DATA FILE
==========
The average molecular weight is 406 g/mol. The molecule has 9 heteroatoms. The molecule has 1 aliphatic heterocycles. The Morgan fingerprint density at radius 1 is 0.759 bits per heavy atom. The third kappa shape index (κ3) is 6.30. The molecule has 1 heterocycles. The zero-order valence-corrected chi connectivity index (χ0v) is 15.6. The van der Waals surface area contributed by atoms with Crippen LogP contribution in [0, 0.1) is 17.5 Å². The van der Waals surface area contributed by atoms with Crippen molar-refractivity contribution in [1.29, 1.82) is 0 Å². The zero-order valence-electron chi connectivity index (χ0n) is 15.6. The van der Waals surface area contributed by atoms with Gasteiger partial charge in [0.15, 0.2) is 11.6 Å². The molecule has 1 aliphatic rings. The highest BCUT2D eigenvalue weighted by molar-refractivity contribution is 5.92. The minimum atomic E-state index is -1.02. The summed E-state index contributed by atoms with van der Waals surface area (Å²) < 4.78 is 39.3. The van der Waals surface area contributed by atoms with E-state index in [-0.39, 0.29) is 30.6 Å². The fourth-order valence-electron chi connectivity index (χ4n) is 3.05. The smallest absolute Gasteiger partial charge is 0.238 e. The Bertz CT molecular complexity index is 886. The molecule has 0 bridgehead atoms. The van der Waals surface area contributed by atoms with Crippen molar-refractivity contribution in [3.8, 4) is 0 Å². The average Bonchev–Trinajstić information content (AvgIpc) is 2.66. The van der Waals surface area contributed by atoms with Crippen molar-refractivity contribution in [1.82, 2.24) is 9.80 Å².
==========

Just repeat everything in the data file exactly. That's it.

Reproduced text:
The average molecular weight is 406 g/mol. The molecule has 9 heteroatoms. The molecule has 1 aliphatic heterocycles. The Morgan fingerprint density at radius 1 is 0.759 bits per heavy atom. The third kappa shape index (κ3) is 6.30. The molecule has 1 heterocycles. The zero-order valence-corrected chi connectivity index (χ0v) is 15.6. The van der Waals surface area contributed by atoms with Crippen LogP contribution in [0, 0.1) is 17.5 Å². The van der Waals surface area contributed by atoms with Crippen molar-refractivity contribution in [1.29, 1.82) is 0 Å². The zero-order valence-electron chi connectivity index (χ0n) is 15.6. The van der Waals surface area contributed by atoms with Gasteiger partial charge in [0.15, 0.2) is 11.6 Å². The molecule has 1 aliphatic rings. The highest BCUT2D eigenvalue weighted by molar-refractivity contribution is 5.92. The minimum atomic E-state index is -1.02. The summed E-state index contributed by atoms with van der Waals surface area (Å²) < 4.78 is 39.3. The van der Waals surface area contributed by atoms with E-state index in [-0.39, 0.29) is 30.6 Å². The fourth-order valence-electron chi connectivity index (χ4n) is 3.05. The smallest absolute Gasteiger partial charge is 0.238 e. The Bertz CT molecular complexity index is 886. The molecule has 0 bridgehead atoms. The van der Waals surface area contributed by atoms with Crippen molar-refractivity contribution in [3.8, 4) is 0 Å². The average Bonchev–Trinajstić information content (AvgIpc) is 2.66. The van der Waals surface area contributed by atoms with Crippen molar-refractivity contribution in [1.82, 2.24) is 9.80 Å².